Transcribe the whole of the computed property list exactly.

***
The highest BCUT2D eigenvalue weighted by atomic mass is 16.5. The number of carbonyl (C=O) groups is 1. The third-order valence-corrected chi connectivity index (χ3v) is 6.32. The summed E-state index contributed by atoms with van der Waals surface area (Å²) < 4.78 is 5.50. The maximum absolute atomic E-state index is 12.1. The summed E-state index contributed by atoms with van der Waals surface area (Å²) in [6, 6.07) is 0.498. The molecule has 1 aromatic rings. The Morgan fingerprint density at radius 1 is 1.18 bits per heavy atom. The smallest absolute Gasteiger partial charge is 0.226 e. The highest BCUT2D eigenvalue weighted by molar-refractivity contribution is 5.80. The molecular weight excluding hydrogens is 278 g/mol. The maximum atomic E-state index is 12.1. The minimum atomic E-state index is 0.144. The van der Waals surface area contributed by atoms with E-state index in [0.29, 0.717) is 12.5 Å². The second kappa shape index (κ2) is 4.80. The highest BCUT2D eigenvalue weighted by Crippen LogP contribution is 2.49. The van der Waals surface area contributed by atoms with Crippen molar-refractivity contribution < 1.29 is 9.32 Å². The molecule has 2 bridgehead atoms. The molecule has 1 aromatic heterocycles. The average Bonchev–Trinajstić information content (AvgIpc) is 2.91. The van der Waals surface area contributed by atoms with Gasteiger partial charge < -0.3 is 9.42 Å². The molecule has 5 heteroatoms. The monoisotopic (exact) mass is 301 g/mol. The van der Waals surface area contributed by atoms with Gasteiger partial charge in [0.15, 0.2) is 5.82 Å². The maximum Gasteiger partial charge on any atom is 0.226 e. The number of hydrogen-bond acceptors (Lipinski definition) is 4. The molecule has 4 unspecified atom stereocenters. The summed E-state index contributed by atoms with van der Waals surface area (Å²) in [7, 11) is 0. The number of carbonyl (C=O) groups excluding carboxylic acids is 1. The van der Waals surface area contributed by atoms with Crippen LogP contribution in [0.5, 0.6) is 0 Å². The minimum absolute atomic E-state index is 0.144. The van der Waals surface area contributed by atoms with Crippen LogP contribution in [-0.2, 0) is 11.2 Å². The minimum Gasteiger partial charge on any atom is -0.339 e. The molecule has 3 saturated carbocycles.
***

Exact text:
The highest BCUT2D eigenvalue weighted by atomic mass is 16.5. The number of carbonyl (C=O) groups is 1. The third-order valence-corrected chi connectivity index (χ3v) is 6.32. The summed E-state index contributed by atoms with van der Waals surface area (Å²) < 4.78 is 5.50. The maximum absolute atomic E-state index is 12.1. The summed E-state index contributed by atoms with van der Waals surface area (Å²) in [6, 6.07) is 0.498. The molecule has 1 aromatic rings. The Morgan fingerprint density at radius 1 is 1.18 bits per heavy atom. The smallest absolute Gasteiger partial charge is 0.226 e. The highest BCUT2D eigenvalue weighted by molar-refractivity contribution is 5.80. The molecular weight excluding hydrogens is 278 g/mol. The maximum atomic E-state index is 12.1. The minimum atomic E-state index is 0.144. The van der Waals surface area contributed by atoms with E-state index in [0.29, 0.717) is 12.5 Å². The second kappa shape index (κ2) is 4.80. The highest BCUT2D eigenvalue weighted by Crippen LogP contribution is 2.49. The van der Waals surface area contributed by atoms with Crippen molar-refractivity contribution < 1.29 is 9.32 Å². The molecule has 2 bridgehead atoms. The molecule has 1 aromatic heterocycles. The average Bonchev–Trinajstić information content (AvgIpc) is 2.91. The van der Waals surface area contributed by atoms with Gasteiger partial charge < -0.3 is 9.42 Å². The molecule has 5 heteroatoms. The monoisotopic (exact) mass is 301 g/mol. The van der Waals surface area contributed by atoms with Gasteiger partial charge in [0.15, 0.2) is 5.82 Å². The maximum Gasteiger partial charge on any atom is 0.226 e. The number of hydrogen-bond acceptors (Lipinski definition) is 4. The molecule has 4 unspecified atom stereocenters. The summed E-state index contributed by atoms with van der Waals surface area (Å²) in [7, 11) is 0. The number of carbonyl (C=O) groups excluding carboxylic acids is 1. The van der Waals surface area contributed by atoms with Crippen LogP contribution in [0.5, 0.6) is 0 Å². The minimum absolute atomic E-state index is 0.144. The van der Waals surface area contributed by atoms with Crippen LogP contribution in [-0.2, 0) is 11.2 Å². The minimum Gasteiger partial charge on any atom is -0.339 e. The molecule has 3 saturated carbocycles.